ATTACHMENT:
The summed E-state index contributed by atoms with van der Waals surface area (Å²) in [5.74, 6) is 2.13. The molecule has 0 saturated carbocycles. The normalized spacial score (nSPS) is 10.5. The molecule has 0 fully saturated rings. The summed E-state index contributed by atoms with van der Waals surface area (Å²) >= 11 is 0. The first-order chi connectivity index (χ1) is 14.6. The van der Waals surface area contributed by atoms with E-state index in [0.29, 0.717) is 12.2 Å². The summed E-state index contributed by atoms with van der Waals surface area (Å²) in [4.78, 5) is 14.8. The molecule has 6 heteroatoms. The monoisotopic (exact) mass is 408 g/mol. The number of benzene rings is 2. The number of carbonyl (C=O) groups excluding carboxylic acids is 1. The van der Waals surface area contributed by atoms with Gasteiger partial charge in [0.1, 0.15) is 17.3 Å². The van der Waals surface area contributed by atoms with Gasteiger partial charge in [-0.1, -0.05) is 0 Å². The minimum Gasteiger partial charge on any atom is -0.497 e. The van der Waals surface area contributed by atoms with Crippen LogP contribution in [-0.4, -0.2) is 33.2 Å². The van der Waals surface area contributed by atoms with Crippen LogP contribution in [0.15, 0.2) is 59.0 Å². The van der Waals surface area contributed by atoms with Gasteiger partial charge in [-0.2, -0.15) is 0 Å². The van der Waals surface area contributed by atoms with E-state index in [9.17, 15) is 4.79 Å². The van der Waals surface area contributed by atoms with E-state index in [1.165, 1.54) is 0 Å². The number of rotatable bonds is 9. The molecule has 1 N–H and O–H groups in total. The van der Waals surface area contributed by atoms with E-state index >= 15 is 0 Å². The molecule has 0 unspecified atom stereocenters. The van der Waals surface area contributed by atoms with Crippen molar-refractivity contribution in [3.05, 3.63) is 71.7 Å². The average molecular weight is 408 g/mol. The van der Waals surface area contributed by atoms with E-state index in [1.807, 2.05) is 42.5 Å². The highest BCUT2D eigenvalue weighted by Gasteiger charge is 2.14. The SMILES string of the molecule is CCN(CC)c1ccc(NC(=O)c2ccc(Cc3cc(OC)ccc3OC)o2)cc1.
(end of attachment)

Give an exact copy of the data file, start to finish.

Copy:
The summed E-state index contributed by atoms with van der Waals surface area (Å²) in [5.74, 6) is 2.13. The molecule has 0 saturated carbocycles. The normalized spacial score (nSPS) is 10.5. The molecule has 0 fully saturated rings. The summed E-state index contributed by atoms with van der Waals surface area (Å²) >= 11 is 0. The first-order chi connectivity index (χ1) is 14.6. The van der Waals surface area contributed by atoms with E-state index in [0.29, 0.717) is 12.2 Å². The summed E-state index contributed by atoms with van der Waals surface area (Å²) in [4.78, 5) is 14.8. The molecule has 6 heteroatoms. The monoisotopic (exact) mass is 408 g/mol. The number of benzene rings is 2. The number of carbonyl (C=O) groups excluding carboxylic acids is 1. The van der Waals surface area contributed by atoms with Gasteiger partial charge in [0.1, 0.15) is 17.3 Å². The van der Waals surface area contributed by atoms with Gasteiger partial charge in [-0.1, -0.05) is 0 Å². The minimum Gasteiger partial charge on any atom is -0.497 e. The van der Waals surface area contributed by atoms with Crippen LogP contribution in [-0.4, -0.2) is 33.2 Å². The van der Waals surface area contributed by atoms with Crippen LogP contribution in [0.15, 0.2) is 59.0 Å². The van der Waals surface area contributed by atoms with Gasteiger partial charge in [-0.2, -0.15) is 0 Å². The van der Waals surface area contributed by atoms with E-state index in [9.17, 15) is 4.79 Å². The van der Waals surface area contributed by atoms with E-state index in [1.165, 1.54) is 0 Å². The number of rotatable bonds is 9. The molecule has 1 N–H and O–H groups in total. The van der Waals surface area contributed by atoms with E-state index >= 15 is 0 Å². The molecule has 0 unspecified atom stereocenters. The van der Waals surface area contributed by atoms with Crippen molar-refractivity contribution in [3.05, 3.63) is 71.7 Å². The average molecular weight is 408 g/mol. The van der Waals surface area contributed by atoms with E-state index in [1.807, 2.05) is 42.5 Å². The highest BCUT2D eigenvalue weighted by Gasteiger charge is 2.14. The SMILES string of the molecule is CCN(CC)c1ccc(NC(=O)c2ccc(Cc3cc(OC)ccc3OC)o2)cc1.